Belcher in 'last dance' for sailing gold

Murray WenzelAAP
Australian sailors Mat Belcher (l) and Will Ryan are hoping to go one better than Rio and win gold.
Camera IconAustralian sailors Mat Belcher (l) and Will Ryan are hoping to go one better than Rio and win gold. Credit: AP

Mat Belcher can cement his place in Australian Olympic history in what he's labelling his "last dance" with partner Will Ryan as the country's sailors target another swag of medals in Japan.

The pair won silver in Rio five years ago and, weeks after securing an eighth 470 world title at Japan's Inoshima in September 2019, he and Ryan were Australia's first official selections for the Tokyo Games.

World domination hasn't been possible since then thanks to COVID-19 keeping the contingent in Australia.

But, after winning gold with Malcolm Page at London 2012, the 38-year-old will still return to the same venue as a warm favourite to become the first Australian sailor to win three medals at successive Games.

"This will be our last campaign together, with the change of 470 (to a mixed event at the Paris 2024 Games)," Belcher said.

"It's nice to be able to do a last dance together and to put our skills on the line and be in this pressure environment, which is why we do it.

"The fun of racing at this level, really close racing, and there's no better person to do it with than with Will.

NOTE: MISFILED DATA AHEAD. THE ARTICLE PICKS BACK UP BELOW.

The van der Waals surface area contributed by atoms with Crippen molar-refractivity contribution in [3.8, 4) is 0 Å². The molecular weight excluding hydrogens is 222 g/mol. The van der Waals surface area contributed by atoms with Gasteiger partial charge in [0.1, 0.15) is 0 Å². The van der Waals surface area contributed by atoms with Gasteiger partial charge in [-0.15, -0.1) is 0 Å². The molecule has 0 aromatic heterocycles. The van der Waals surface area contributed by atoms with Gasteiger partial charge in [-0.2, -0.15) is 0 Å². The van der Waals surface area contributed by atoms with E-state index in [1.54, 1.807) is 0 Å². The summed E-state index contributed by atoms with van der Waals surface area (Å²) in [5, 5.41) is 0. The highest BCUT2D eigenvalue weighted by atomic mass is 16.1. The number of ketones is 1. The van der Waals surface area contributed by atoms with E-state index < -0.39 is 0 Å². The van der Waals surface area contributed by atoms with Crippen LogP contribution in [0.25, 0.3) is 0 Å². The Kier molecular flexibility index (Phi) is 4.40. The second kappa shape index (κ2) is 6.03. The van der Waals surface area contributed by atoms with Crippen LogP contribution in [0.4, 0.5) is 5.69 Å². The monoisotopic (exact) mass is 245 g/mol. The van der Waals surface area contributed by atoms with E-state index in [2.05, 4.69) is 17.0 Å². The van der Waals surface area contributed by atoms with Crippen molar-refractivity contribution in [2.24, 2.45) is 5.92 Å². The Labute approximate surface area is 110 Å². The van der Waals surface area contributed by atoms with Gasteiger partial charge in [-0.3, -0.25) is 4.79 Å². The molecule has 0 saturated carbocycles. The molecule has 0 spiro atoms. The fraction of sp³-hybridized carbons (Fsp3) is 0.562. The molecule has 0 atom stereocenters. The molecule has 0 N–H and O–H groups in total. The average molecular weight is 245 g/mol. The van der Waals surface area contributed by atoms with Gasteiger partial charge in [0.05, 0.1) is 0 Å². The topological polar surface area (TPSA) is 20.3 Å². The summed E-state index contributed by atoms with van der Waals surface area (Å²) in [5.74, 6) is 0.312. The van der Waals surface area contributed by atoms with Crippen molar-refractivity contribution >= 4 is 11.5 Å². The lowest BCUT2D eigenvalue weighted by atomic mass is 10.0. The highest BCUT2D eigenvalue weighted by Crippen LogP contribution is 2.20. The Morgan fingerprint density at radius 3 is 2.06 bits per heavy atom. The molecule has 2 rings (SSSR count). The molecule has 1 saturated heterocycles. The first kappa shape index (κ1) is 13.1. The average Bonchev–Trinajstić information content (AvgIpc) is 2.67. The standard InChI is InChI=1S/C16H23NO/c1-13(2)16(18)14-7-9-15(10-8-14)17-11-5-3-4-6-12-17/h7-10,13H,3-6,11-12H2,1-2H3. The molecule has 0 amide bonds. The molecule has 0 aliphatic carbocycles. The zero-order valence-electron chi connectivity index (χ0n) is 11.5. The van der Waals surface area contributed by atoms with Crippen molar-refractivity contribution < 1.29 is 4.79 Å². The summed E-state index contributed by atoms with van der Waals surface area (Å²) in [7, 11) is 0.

"We're just going to enjoy these days and hopefully our experience and our skills will come to the forefront."

Belcher is not alone in his medal pursuit, with top-ranked Laser sailor Matt Wearn and mixed-crew Nacra pair Jason Waterhouse and Lisa Darmanin - second in Rio - both strong chances to build on the country's remarkable Olympic record.

Seven of 11 Australian sailors left Rio with medals to build on a haul that reads eight gold, six silver and one bronze across the last four Games.

Big swells could hit the picturesque venue, about 50km south of Tokyo, but the Australian contingent are banking on their vast experience when competition begins on Sunday.

"If it gets windy it gets a little bit more like what we're used to growing up in Australia, but through the years of experience we just know you've got to take what you can," Ryan said.

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